Interactive Picture Books for Young Minds

YPRL Staff

9 November, 2023

Kids love Storytime. But one thing that makes Storytime even better is interaction—it's so much more fun for the little ones when they can engage, ask questions, make noises and take part in the story.

Recently there’s been a big trend of picture books that deliberately encourage children to interact in all sorts of surprising ways!

Here’s 5 of our favourites: 

Press Here by Herve Tullet 

In this adorable abstract story, children are asked to physically interact with the book by pressing dots on the page, clapping, blowing air and more. Each action the child takes will have a different effect, making the dots grow, change colour, multiply and fly around the page. A perfect book for little ones to learn about the book as a physical object and get ready to turn the pages on their own. 

Do Not Open This Book by Andy Lee 

The king of metafictional picture books. This modern classic features a cute main character who begs and pleads with the reader NOT to turn the page. Read it aloud and ask your child at each step: “Should we keep going?” Kids love the power of doing something they’ve just been told not to! At the same time they’re learning valuable concepts about the relationship between author, reader and character. Once you’ve tired of this one be sure to check out the eight sequels. 

A Monster Is Eating This Book by Karen Kilpatrick 


As the title says: there’s a monster eating the book page by page! As different words get chomped on, they disappear from the text. Children are encouraged to flip back and forth to remember what words are missing. This is a great book for older preschoolers that gets them thinking about the role of words on a page.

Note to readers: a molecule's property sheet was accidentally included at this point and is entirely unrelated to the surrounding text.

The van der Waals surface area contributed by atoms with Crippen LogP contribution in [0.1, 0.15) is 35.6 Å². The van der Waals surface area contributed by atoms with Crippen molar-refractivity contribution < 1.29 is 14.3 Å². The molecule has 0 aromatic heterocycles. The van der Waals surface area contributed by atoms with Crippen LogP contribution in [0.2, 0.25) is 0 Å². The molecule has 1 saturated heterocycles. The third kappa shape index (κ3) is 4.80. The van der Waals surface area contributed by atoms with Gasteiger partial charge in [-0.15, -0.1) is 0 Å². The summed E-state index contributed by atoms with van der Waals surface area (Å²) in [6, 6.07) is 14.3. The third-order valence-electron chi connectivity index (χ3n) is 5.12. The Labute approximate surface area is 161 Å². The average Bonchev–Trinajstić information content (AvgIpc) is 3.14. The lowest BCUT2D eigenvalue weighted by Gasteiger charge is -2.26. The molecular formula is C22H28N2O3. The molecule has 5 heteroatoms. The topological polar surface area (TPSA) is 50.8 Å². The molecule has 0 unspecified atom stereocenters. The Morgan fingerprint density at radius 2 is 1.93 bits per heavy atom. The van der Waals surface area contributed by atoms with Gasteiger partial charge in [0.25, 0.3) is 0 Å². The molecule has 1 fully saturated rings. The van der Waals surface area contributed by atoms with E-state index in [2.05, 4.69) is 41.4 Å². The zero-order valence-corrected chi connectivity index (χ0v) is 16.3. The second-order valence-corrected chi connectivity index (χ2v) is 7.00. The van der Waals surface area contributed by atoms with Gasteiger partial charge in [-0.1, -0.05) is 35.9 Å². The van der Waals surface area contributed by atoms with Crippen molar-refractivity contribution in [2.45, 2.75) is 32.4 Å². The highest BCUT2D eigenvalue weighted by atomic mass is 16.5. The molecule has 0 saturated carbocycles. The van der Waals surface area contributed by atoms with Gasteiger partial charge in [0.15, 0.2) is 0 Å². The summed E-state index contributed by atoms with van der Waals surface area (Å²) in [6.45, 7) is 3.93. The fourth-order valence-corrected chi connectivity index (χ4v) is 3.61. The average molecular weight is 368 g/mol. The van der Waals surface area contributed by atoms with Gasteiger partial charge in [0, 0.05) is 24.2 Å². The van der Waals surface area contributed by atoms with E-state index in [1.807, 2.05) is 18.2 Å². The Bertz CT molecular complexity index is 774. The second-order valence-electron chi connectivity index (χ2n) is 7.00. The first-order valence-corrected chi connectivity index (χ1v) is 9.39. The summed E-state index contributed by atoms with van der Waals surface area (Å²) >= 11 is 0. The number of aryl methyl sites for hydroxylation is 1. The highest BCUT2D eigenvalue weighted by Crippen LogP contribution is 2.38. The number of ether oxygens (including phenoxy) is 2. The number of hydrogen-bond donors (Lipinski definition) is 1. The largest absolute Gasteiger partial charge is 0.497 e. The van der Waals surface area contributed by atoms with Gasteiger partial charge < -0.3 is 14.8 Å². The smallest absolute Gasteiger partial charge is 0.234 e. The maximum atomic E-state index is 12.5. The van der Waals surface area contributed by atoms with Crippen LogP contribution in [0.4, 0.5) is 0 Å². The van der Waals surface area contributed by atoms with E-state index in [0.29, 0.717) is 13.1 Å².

This Book Can Read Your Mind by Susannah Lloyd 

If you’ve ever had someone tell you “try not to think of an elephant”, you’ll know that once something is in your head, it’s very difficult to get rid of. This Book Can Read Your Mind introduces this idea to children with a fun mad scientist character who claims he can read the child’s mind. Kids will be delighted by the silly illustrations while learning about concepts like imagination and self-awareness. 

Bunny Slopes by Claudia Rueda 

Bunny is going skiing in this delightful winter book. But he needs your help! By tilting the book at different angles on different pages, children can help Bunny ski at different speeds, do tricks, and more. This is another great one for learning “book mechanics” (how to hold and use a book). Children can watch an adult tilt the book or tilt it themselves, depending on their developmental level. 

Bonus: Tips to Make Any Book Interactive 

Can’t get a hold of any of these? Here’s some ideas to take any picture book and make it more engaging for your child: 

  • Ask for predictions: get your child to guess what will happen on the next page of the story. For example, what’s behind the door? Who’s inside the box? Will the character succeed or fail at what they’re trying to do? Yes/no questions are best for younger readers. 
  • Get help with sound effects: kids love to make animal noises, and many picture books have animals, so ask your child to add the appropriate noises on each page. 
  • Review the book: when you’re done, ask who was the child’s favourite character, or what was their favourite page? This works best with repetitive format books like Where is the Green Sheep or Hairy Maclary.  
  • Take action: when characters in the book are jumping, running, hiding or sleeping, ask your child to get up and act out the same behaviour. Works especially well if the little one is getting wriggly. 
  • Talk about emotions: ask how a character is feeling in a particular scene—happy, sad, angry? Get your child to make a face that fits the emotion. 

That’s all from us! Happy reading! 

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